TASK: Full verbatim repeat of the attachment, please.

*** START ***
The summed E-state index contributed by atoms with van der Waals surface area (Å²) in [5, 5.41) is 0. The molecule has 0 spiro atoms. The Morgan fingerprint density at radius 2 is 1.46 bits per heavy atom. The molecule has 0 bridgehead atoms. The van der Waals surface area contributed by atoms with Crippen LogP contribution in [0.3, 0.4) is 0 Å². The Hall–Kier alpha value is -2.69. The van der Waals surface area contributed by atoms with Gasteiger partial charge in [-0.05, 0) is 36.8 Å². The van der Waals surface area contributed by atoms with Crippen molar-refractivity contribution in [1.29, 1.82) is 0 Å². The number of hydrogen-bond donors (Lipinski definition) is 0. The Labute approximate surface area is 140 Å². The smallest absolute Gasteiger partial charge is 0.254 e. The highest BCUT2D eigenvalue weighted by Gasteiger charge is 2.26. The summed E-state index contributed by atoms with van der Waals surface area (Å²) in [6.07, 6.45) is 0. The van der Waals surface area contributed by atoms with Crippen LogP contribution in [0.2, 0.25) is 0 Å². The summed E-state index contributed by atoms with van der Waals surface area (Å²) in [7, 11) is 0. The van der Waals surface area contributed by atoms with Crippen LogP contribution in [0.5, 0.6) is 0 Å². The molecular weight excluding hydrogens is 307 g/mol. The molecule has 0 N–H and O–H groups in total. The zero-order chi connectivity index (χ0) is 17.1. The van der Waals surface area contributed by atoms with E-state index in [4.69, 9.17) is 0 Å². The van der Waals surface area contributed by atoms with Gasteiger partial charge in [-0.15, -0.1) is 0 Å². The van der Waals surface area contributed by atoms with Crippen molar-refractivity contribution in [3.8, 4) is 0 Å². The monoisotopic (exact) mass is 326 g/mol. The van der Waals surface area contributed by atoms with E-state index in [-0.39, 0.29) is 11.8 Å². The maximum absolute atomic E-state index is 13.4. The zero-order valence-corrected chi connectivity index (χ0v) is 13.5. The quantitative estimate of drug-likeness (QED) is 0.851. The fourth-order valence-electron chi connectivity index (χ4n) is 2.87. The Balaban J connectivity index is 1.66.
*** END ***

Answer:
The summed E-state index contributed by atoms with van der Waals surface area (Å²) in [5, 5.41) is 0. The molecule has 0 spiro atoms. The Morgan fingerprint density at radius 2 is 1.46 bits per heavy atom. The molecule has 0 bridgehead atoms. The van der Waals surface area contributed by atoms with Crippen LogP contribution in [0.3, 0.4) is 0 Å². The Hall–Kier alpha value is -2.69. The van der Waals surface area contributed by atoms with Gasteiger partial charge in [-0.05, 0) is 36.8 Å². The van der Waals surface area contributed by atoms with Crippen molar-refractivity contribution in [1.29, 1.82) is 0 Å². The number of hydrogen-bond donors (Lipinski definition) is 0. The Labute approximate surface area is 140 Å². The smallest absolute Gasteiger partial charge is 0.254 e. The highest BCUT2D eigenvalue weighted by Gasteiger charge is 2.26. The summed E-state index contributed by atoms with van der Waals surface area (Å²) in [6.07, 6.45) is 0. The van der Waals surface area contributed by atoms with Crippen LogP contribution in [0.2, 0.25) is 0 Å². The summed E-state index contributed by atoms with van der Waals surface area (Å²) in [7, 11) is 0. The van der Waals surface area contributed by atoms with Crippen LogP contribution in [0.5, 0.6) is 0 Å². The molecular weight excluding hydrogens is 307 g/mol. The molecule has 0 N–H and O–H groups in total. The zero-order chi connectivity index (χ0) is 17.1. The van der Waals surface area contributed by atoms with E-state index in [4.69, 9.17) is 0 Å². The van der Waals surface area contributed by atoms with Gasteiger partial charge in [-0.15, -0.1) is 0 Å². The van der Waals surface area contributed by atoms with Crippen molar-refractivity contribution in [3.8, 4) is 0 Å². The monoisotopic (exact) mass is 326 g/mol. The van der Waals surface area contributed by atoms with E-state index in [-0.39, 0.29) is 11.8 Å². The maximum absolute atomic E-state index is 13.4. The zero-order valence-corrected chi connectivity index (χ0v) is 13.5. The quantitative estimate of drug-likeness (QED) is 0.851. The fourth-order valence-electron chi connectivity index (χ4n) is 2.87. The Balaban J connectivity index is 1.66.